Russia to call on UN to recognize WWII victory as ‘heritage of humanity’
Russia will address the United Nations to declare victory in World War II as the ‘heritage of humanity,’ while also making the monuments to those who fought against the Nazis as part of a global memorial.
The speaker of the Upper House of the Russian Parliament, Valentina Matviyenko, shared those plans with UN Secretary-General, Antonio Guterres, during the St. Petersburg International Economic Forum (SPIEF). Russian MPs have already made the same offer to their colleagues in foreign parliaments, she added.
The call to recognize the victory against the Nazis as the ‘heritage of humanity’ and protect the monuments to WWII troops was formulated during the Livadia International Humanitarian Forum, which took place in the Crimea’s Yalta earlier this week and was attended by representatives of 50 countries.
The Black Sea resort was the venue of the historic Yalta Conference in 1945, during which Soviet leader Joseph Stalin, US President Franklin D. Roosevelt, and UK Prime Minister Winston Churchill, decided how the world was to be shaped after WWII.
During the Livadia event, Matviyenko promised that those proposals of the forum will be included in the draft resolution of the 74th UN General Assembly in New York in September.
The Federation Council speaker vowed that the parliament will to do everything to make sure “that no dirty hand will be allowed to destroy the monuments to those who died while protecting Europe; defending it from Nazis.”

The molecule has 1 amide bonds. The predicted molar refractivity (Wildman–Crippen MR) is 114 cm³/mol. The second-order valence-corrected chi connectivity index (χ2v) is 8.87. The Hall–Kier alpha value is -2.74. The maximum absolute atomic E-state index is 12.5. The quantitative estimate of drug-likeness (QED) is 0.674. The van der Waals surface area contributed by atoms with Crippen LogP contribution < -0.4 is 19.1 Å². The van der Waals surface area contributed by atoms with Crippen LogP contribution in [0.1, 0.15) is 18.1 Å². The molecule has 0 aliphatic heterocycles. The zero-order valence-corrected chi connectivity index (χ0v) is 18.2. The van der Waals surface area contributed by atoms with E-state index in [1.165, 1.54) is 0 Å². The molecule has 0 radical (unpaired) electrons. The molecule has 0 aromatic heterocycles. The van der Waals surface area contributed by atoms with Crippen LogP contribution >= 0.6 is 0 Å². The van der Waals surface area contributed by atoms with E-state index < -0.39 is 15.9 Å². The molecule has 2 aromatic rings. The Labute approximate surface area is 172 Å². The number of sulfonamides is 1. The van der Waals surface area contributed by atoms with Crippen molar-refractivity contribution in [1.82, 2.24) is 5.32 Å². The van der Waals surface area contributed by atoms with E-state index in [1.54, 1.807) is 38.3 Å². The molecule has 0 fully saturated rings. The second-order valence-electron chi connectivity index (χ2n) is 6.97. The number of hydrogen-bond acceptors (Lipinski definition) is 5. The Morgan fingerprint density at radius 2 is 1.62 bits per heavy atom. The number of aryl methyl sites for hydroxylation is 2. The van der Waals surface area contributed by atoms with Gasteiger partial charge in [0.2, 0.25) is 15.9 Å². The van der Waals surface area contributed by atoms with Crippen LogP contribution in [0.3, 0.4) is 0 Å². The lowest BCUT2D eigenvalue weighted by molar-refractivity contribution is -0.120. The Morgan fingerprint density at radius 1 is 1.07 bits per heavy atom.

She also decried the Western attempts to diminish the decisive role of the Soviet Union in the WWII victory, warning that attempts to rewrite history cause the rise of neo-Nazism in Europe and elsewhere.
The Western nations who fought Hitler’s forces together with the USSR also opted against inviting Russia to the D-Day celebrations, which are taking place this week to mark the landing of the allied forces on the Nazi-occupied Normandy coast in 1944.
On the weekend, the monument to Soviet Marshal Georgy Zhukov was brought down in the Ukrainian city of Kharkiv, becoming yet another WWII memorial demolished in former Soviet countries and Eastern Europe.
Zhukov prevented the Nazis from taking Moscow in 1941, before winning several other crucial battles and commanding the offensive on the German capital, Berlin, in 1945. In recognition of his contribution, he became the one to accept the German Instrument of Surrender, while the Russian people referred to him as the ‘Marshal of Victory.’